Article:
By Dan Wallach
The Beaumont Enterprise
BEAUMONT–Ken Ilgunas will reach the end of a very long walk Thursday that took him from the source of the Keystone XL pipeline in Hardesty, Alberta, a province in western Canada, to its terminus in Port Arthur near the Valero Energy Corp. refinery.
In all, he will have covered more than 1,700 linear miles on his two feet — throw in another couple of hundred miles to include getting lost or trying to pick his way across rivers he couldn’t easily cross where the pipeline route did.
His quest, begun in September, was to follow the actual route of the pipeline that will carry a type of crude oil, melted from tar sands dug up from a remote site in northern Alberta.
Ilgunas, 29, reached Beaumont on Tuesday and was resting for a couple of days at a private home.
At the start of his journey, Ilgunas said he wasn’t for or against the Keystone pipeline, which has passionate defenders and opponents. He just wanted to see the route for himself.
“There’s no good guy or bad guy,” he said of the Keystone pipeline and the tar sands debate.
“It’s a battle of outlook. There are people who want the resources now versus the ones who want a stable environment in the future,” he said.
As his journey continued, Ilgunas began to realize he was against the excavation of tar sands for the purpose of cooking crude oil out of it. He said before his hike, he had taken an hour’s aerial tour of the tar sands site in Alberta, which he said looked nightmarish to him. He observed black pits where the remnants of the sands were deposited after crude extraction and pyramids of yellow sulfur left over from the process.
David Dodson, a spokesman for TransCanada, which is building the pipeline, said he is impressed with Ilgunas’ accomplishment, but said the fact he covered the 1,700 miles doesn’t make him an expert on global warming or America’s energy security. Ilgunas said he never claimed to be an expert. He simply wanted to see the route for himself and talk to people along the way.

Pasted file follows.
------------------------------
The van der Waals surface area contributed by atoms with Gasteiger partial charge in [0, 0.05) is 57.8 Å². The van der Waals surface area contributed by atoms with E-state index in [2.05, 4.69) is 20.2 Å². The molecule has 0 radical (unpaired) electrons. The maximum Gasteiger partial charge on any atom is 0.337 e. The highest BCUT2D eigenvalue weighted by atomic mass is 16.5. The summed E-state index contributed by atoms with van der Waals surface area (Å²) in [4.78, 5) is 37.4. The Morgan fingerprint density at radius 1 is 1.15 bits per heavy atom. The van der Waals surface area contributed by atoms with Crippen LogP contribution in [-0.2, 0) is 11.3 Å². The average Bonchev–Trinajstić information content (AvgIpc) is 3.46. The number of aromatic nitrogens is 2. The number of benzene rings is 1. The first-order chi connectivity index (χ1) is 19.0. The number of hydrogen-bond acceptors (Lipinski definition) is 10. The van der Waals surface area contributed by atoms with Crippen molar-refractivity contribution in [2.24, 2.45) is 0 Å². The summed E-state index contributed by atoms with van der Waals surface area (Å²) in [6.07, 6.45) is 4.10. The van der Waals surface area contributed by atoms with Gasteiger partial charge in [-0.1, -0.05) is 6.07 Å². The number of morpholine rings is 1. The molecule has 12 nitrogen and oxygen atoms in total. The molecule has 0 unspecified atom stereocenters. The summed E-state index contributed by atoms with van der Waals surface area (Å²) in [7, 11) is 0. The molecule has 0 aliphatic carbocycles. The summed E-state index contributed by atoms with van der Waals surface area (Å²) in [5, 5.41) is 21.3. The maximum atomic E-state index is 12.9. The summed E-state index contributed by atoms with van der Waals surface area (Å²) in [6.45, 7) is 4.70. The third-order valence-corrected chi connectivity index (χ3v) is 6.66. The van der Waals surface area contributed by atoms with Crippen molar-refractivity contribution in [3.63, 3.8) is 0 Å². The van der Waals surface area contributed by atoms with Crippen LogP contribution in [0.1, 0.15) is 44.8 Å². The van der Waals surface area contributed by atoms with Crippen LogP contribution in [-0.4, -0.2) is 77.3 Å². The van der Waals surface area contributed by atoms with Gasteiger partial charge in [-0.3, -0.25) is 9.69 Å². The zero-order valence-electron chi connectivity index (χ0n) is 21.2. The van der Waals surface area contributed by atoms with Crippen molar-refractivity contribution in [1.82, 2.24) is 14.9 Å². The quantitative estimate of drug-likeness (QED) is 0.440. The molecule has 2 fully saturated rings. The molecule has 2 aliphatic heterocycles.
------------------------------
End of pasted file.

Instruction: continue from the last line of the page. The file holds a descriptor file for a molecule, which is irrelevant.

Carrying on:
Ilgunas said the tar sands crude is destined for export because of tax advantages for a foreign trade zone at the Valero Energy Inc. Port Arthur refinery.
Valero spokesman Bill Day said the San Antonio-based refinery company would only export surplus product and that most of its production is consumed in the United States. Day said refineries along the East Coast continue to shut down and that Gulf Coast refineries continue to expand because they have access to a variety of crude sources.
Ilgunas kiddingly called his trek a “trespass across America” because he followed the Keystone XL route as closely as possible, which took him across private land. He walked from sunup to sundown just about every day, except for days when bad weather kept him socked inside his orange tent and his down sleeping bag. He didn’t experience prolonged weather extremes and noted — perhaps with some irony — that persistent drought across the American heartland kept away rain and snow.
He walked almost the entire route except for 12 miles in Nebraska in which he rode in the back of a police car while an officer escorted him to the county line because he was suspected of breaking into homes, of which he said he was innocent.
On entering towns, he’d head for a church to see where he might safely camp. Sometimes, people would offer him money or rides.
Did he feel like a bum?
“Totally,” he said, “Soulfully, no. I felt like an adventurer.”
He politely declined offers of assistance and depended on food mailed to him by a friend at prearranged stops. The first month was the toughest on his feet and he endured painful blisters and other problems. He’s on his third pair of hiking shoes.
He had plenty of time to think, he said. He kept in touch with the rest of the world via his iPad and cell phone and never was away from human-related activities, even on the American prairie where he was chased by a bull moose.
Ilgunas said the people he met along the way took pride in their land and didn’t want it spoiled by spills, which contributed to changing the pipeline’s route in Nebraska around an environmentally sensitive area of the Ogallala aquifer, the major underground water source for much of the plains.
Ilgunas is uncertain whether he’ll write a book about his experience.
“Money or not, it’s been worth it,” he said. “I’ve had not one problem — except for the cop in Nebraska. I’ve got a lot of sympathy for the men and women who work in oil fields and for landowners who need money for food and home. I have sympathy also for generations to come who have to bear the brunt (of environmental impact).”
Ilgunas said he was struck by people’s kindness — from the start to the finish.
“It makes you proud to be American,” he said.